Wednesday, August 15, 2007

Fringe Story vs. Fringe Story

The following essay, below, may be subject to revision. And, because I realize that I am picking apart Alexis Soloski's story, I'm probably further ensuring that I'll never, ever, ever, ever be selected for the Obie Awards committee, which I've heard would never happen anyway because, apparently, I'm a colossal failure at kissing the right asses. With nothing to lose, therefore, and because I feel Soloski's story in last week's Voice on the NYC Fringe leaves much to be desired, I'm plowing ahead with the following essay. OK, Village Voice, go ahead, hate my guts, which you do anyway. Nyah.

Anyway, this is what I wrote earlier today. A few paragraphs down is what wrote later on.

I know I'm a little behind the curve commenting on the twin Fringe stories that came out in the Voice and the Times last week (kudos to my buddy Mark Blankenship for once again smothering the august pages of the Grey Lady with his literary finery), but I didn't want a lot more time to pass without weighing in on the subject, and most especially on Soloski's article, with which I am having some very profound problems, concerns and thoughts.

Soloski writes,

The New York Fringe Festival—which starts it 11th year on Friday—doesn't exude that kind of excitement or buzz. It has largely failed to attract the range and quality of shows at other fringe festivals— Edinburgh, Dublin, Adelaide, even nearby Philadelphia. And with its venues so scattered across the East Village, West Village, and Lower East Side, it's possible to wander those neighborhoods and remain unaware that a Fringe is happening at all, a phenomenon difficult to imagine at any other festival. Even Clancy, a man who risked lockjaw starting it, would rather take his shows elsewhere. What, if anything, can the New York Fringe do to sex itself up, to attract innovative artists, to convince more experienced artists to return? A few weeks before the start of this year's festival, I spoke with Clancy, Philadelphia Fringe artistic director Nick Stuccio, and P.S.122's Vallejo Gantner, former artistic director of the Dublin Fringe, to see how they'd improve our Fringe. Clancy argues for expanding it, Stuccio for tying it to another festival, Gantner for limiting its scope.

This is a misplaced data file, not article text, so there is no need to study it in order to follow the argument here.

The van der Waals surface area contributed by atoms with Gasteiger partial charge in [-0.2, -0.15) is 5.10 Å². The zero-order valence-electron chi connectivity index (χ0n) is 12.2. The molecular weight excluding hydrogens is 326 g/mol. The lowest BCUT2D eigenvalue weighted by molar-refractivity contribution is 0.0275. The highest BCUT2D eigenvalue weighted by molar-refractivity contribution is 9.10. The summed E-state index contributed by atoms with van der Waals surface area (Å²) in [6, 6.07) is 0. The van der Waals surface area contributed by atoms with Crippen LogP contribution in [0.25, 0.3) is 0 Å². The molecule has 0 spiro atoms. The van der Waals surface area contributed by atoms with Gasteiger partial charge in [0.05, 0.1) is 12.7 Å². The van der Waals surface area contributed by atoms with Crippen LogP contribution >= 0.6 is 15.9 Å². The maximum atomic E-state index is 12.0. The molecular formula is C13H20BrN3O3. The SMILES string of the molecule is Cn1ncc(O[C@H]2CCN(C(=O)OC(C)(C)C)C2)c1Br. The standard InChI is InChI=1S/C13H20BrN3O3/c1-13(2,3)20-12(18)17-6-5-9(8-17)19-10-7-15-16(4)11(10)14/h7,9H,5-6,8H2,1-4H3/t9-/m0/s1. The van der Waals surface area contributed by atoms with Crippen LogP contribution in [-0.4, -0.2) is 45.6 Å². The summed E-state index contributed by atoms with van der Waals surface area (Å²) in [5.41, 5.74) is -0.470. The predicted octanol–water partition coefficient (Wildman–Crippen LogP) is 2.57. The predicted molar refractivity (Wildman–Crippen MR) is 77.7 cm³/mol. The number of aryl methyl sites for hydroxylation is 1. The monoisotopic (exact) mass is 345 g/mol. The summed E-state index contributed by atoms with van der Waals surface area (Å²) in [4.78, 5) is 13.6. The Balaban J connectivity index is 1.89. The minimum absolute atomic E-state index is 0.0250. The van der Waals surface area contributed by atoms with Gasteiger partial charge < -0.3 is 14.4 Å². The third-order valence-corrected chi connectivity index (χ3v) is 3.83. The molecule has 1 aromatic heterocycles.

In truth, though, the above paragraph, in my view, reeks of wild agenda-setting; it’s more of an injection of pure, unapologetic subjectivity into the debate over what's wrong with the Fringe (if you agree there's something wrong with the Fringe) than a cogent analysis of the Fringe at this moment in its history. To state that the Fringe doesn't "exude that kind of excitement or buzz" associated with other festivals, that it has "largely failed to attract the range and quality of shows at other fringe festivals," is to marginalize (some might say vaporize) the work of the many thousands of its local, national and international artists and participants since its inception. With the blithe, broad, Marie Antoinette-esque flick and smack of her dainty editorial hand, Soloski simply dismisses their combined product. How facile, how flimsy, how forlorn. If the product is so poor, if the buzz is so lacking, if the whole is so much less than the sum of its rusty parts, why are tens of thousands of people schlepping all over town in the muggy August heat to see theatre? Are they all just idiots?

For purposes of this not-quite-dialectic, however, let's assume Soloski's thesis -- skewed and unproven as it is; patronizing as it seems; founded on little more than that aforementioned flick and smack of her aforementioned hand -- is valid. Let's agree, too, for purposes of this analysis, that the Fringe is simply a limp dramaturgical dishrag smearing the American theatre, denuding it of all of its brio, sweep and sass. In that case, sure, ok, I think it's quite fine to talk to John Clancy about what the Fringe might do to "sex itself up, to attract innovative artists, to convince more experienced artists to return" -- clearly as one of the Fringe's co-founders, he's the perfect "get." (I also consider John a friendly colleague and a man for whom I have tremendous respect even when I disagree with him.) But, in my view, if one is going to suggest that something must be done "to convince more experienced artists to return" to the Fringe, surely actually naming two or three such individuals would be instructive, either by Soloski herself, or, ideally, by one or more of her sources, starting with Clancy. Three times in her piece Soloski cites Urinetown, which has become the well-dinged hockey puck in the debate over whether the Fringe has become simply a supermarket for commercialism, a victim of its own perceived or proven successes. How lame.